Bailout Watch 242: Obama Doesn't Want To Write A Blank Check

Bertel Schmitt
by Bertel Schmitt

“Tax payers can’t be expected to pony up more money for an auto industry that is resistant to change.” Doesn’t want to be kicking the can further down the road either.

Bertel Schmitt
Bertel Schmitt

Bertel Schmitt comes back to journalism after taking a 35 year break in advertising and marketing. He ran and owned advertising agencies in Duesseldorf, Germany, and New York City. Volkswagen A.G. was Bertel's most important corporate account. Schmitt's advertising and marketing career touched many corners of the industry with a special focus on automotive products and services. Since 2004, he lives in Japan and China with his wife <a href=""> Tomoko </a>. Bertel Schmitt is a founding board member of the <a href=""> Offshore Super Series </a>, an American offshore powerboat racing organization. He is co-owner of the racing team Typhoon.

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  • Gforce Gforce on Nov 26, 2008

    Banks being in the "financial" sector should have had better early warning systems that the auto industry in my opinion. Ironically the auto industry's failure is partly attributed to "bean counters".

  • Gforce Gforce on Nov 26, 2008

    It's unacceptable for banks to fail like this in my opinion, after all they are in the "financial" sector. Auto industry should be given an inch and get the bail-out. Ironically the American auto industry's problem is partly attributed to "bean counters" interference.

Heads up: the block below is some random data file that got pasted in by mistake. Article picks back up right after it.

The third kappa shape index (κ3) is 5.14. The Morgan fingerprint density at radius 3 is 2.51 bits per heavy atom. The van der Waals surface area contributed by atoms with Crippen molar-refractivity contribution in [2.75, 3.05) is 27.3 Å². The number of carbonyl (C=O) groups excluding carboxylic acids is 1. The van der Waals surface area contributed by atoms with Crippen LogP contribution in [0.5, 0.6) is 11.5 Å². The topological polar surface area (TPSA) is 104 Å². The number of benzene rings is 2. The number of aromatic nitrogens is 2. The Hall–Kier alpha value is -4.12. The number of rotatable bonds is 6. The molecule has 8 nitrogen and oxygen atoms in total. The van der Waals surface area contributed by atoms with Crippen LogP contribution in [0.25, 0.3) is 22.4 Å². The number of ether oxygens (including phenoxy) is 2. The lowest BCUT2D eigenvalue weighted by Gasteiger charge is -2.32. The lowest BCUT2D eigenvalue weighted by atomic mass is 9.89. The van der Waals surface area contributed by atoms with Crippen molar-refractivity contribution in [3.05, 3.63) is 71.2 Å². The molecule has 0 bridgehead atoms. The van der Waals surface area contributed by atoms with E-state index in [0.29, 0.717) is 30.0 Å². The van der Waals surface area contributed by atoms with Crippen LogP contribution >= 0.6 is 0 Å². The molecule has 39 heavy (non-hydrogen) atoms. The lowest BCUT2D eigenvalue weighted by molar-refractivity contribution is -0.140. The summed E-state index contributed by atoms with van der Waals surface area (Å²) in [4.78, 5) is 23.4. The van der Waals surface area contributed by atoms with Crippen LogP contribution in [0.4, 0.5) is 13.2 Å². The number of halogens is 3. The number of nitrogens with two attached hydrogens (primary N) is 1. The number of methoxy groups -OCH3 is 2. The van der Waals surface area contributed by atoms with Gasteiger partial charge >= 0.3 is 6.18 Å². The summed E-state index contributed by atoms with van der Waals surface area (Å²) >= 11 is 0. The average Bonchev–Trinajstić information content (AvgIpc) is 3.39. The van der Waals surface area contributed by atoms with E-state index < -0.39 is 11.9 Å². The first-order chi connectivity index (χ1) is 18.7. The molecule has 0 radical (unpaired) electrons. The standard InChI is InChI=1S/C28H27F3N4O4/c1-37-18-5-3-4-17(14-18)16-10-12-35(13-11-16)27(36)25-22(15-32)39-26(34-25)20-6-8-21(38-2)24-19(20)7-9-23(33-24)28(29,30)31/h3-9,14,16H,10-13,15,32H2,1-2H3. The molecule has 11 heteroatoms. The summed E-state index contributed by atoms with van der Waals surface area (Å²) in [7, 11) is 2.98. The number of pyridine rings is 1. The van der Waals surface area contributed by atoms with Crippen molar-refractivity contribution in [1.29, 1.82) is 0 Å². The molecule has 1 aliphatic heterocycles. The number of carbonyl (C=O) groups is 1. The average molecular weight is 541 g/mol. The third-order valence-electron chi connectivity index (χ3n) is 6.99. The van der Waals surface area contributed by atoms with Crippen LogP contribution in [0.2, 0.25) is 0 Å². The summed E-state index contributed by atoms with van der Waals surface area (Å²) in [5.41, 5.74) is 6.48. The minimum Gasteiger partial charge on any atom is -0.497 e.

• Gforce Gforce on Nov 26, 2008

    No bail outs should be granted to banks, they are in the FINANCIAL sector after all and should be best positioned in forecasting the markets well ahead of time. Ironic that the auto industry is in the mess, partly due to "bean counters" interference, allegedly.

  • Geeber Geeber on Nov 26, 2008

    no_slushbox: The thing about “

    eople who own houses may not like it, but that’s just tough” is that a majority of voters own houses, which, for those that don’t own houses, is just tough. But a house is only worth what someone can pay for it. It's now apparent that housing prices have been artificially inflated by exotic mortgages and giving loans to anyone with a pulse. Prices are going to fall, as lenders return to sane lending standards, and many people simply pull out of the market. If the government tries to prevent this (and it certainly can try), it will quickly discover the futility of such a move.